The tipping point occurred five years ago, when StructureCraft was part of the building team for T3, the 180,000-sf office building in Minneapolis that, when it was completed in 2016, catalyzed greater interest in mass timber among U.S. developers and their AEC partners. (Hines developed the T3 project.)
What makes mass timber attractive is that it’s a renewable resource at a time when more developers are focused on reducing their buildings’ carbon footprint. The components are also faster to build with, resist fire better than conventional wood, and are resilient during seismic events.
“Mass timber promises simplification: speedier construction with a multipurpose material, greater insulating capacity, thermal mass, a vapor barrier, and less construction waste,” says Oliver Schaper, LEED AP BD+C, CDT, Design Director and Principal with Gensler.
What separates mass timber from lumber and heavy-timber construction is “the use of technology for precision manufacturing of components that can be customized using 3D modeling and CNC machines,” says Erica Spiritos, Preconstruction Manager with Swinerton Mass Timber, which Swinerton launched in November 2018.
A number of firms, like Lendlease, have been among the vanguard building with mass timber. Perkins and Will has specified mass timber on around 20 projects, including CLT roofing for the expansion of Montreal’s REM Train System, CLT floor panels for the Girl Scout cabins and dining hall at Camp Lakota in greater Los Angeles, and the Southwest Library in Washington, D.C., which is in fabrication. “Clients are seeking us out,” says Andrew Tsay Jacobs, AIA, EIT, LEED AP, Associate Project Architect and Director of Perkins and Will’s Building Technology Lab. With the exception of hospitals, Tsay doesn’t see any impediments to using mass timber for most buildings.
DPR Construction’s new office space in Sacramento, Calif., which the firm moved into last August, includes a 6,000-sf addition made from mass timber components. The structure was assembled in six days, including just one day for the addition’s roof deck. StructureLam supplied the timber products. Photo: Chad Davies/DPR and SmithGroup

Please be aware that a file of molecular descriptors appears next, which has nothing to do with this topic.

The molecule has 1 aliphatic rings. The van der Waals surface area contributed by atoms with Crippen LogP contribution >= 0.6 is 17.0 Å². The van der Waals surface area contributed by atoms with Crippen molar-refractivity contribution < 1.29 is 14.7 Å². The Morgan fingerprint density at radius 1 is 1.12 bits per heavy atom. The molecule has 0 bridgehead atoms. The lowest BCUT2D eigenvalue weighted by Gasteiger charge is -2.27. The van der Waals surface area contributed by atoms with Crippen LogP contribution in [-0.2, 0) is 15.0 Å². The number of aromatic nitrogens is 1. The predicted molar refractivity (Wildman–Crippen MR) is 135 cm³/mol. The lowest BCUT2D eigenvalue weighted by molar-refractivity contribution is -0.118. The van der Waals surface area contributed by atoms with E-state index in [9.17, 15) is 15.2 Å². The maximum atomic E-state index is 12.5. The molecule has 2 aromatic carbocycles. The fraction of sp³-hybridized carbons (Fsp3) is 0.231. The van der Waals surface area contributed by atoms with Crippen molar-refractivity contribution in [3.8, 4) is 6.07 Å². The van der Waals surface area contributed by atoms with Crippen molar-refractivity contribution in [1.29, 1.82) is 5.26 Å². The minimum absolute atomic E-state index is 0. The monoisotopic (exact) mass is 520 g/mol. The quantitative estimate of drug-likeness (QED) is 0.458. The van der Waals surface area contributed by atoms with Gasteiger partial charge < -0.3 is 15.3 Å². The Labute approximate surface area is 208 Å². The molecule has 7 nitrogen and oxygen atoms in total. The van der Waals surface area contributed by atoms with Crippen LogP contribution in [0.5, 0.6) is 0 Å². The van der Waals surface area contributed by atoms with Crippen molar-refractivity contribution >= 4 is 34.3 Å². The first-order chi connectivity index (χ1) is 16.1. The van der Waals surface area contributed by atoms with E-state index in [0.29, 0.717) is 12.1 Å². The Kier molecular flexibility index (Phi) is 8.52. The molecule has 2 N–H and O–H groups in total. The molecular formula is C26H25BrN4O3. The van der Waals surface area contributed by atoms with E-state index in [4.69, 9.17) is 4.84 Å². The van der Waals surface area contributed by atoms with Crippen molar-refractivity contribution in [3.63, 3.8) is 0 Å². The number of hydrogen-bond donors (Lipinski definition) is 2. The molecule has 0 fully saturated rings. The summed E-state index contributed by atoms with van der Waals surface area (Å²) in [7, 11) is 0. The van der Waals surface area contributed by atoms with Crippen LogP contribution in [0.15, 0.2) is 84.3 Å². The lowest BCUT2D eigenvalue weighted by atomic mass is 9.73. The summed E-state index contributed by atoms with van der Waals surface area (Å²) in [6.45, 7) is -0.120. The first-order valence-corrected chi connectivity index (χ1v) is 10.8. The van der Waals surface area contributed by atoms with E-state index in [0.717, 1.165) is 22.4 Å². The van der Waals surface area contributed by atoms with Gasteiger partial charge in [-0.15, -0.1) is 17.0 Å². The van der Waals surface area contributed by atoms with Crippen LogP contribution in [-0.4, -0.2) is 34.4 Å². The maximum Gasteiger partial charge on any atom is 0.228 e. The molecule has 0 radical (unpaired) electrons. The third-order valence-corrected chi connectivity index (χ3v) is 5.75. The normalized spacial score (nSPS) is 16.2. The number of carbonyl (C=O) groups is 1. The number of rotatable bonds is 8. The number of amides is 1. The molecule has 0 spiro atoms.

A value play for some building owners
Mass timber’s appeal extends to design aesthetics that other materials don’t offer to developers looking for a fresh marketing angle to attract tenants.
In Washington, D.C., Arup and architect Hickok Cole are designing 80 M Street SE for Columbia Property Trust, a 100,000-sf mass timber vertical extension to an existing seven-story building. Construction is scheduled to begin in 2021. The overbuild will add two floors of office space with 17-foot-high ceilings.
The D.C. market is glutted with office space, and Columbia believes that using mass timber could be a differentiator for quicker leasing and higher rents, says Lauren Wingo, Arup’s Senior Structural Engineer.
Tom Corrado, an architect and mass timber expert with Hickok Cole, notes that “D.C. is a concrete town,” so other building systems are weighed for cost. “The question is whether we can provide wood that allows our clients to get more value for their finished product. It’s a value-added play here,” says Corrado.
That same calculus was at work in San Antonio, where StructureCraft provided structural engineering and construction services for The Soto, a 120,000-sf six-story office building that is the city’s first mass timber project. The developer, Hixon Properties, “wanted to offer something different to the market,” says Epp. (Lake|Flato and BOKA Powell were the architects; Byrne Construction the GC.)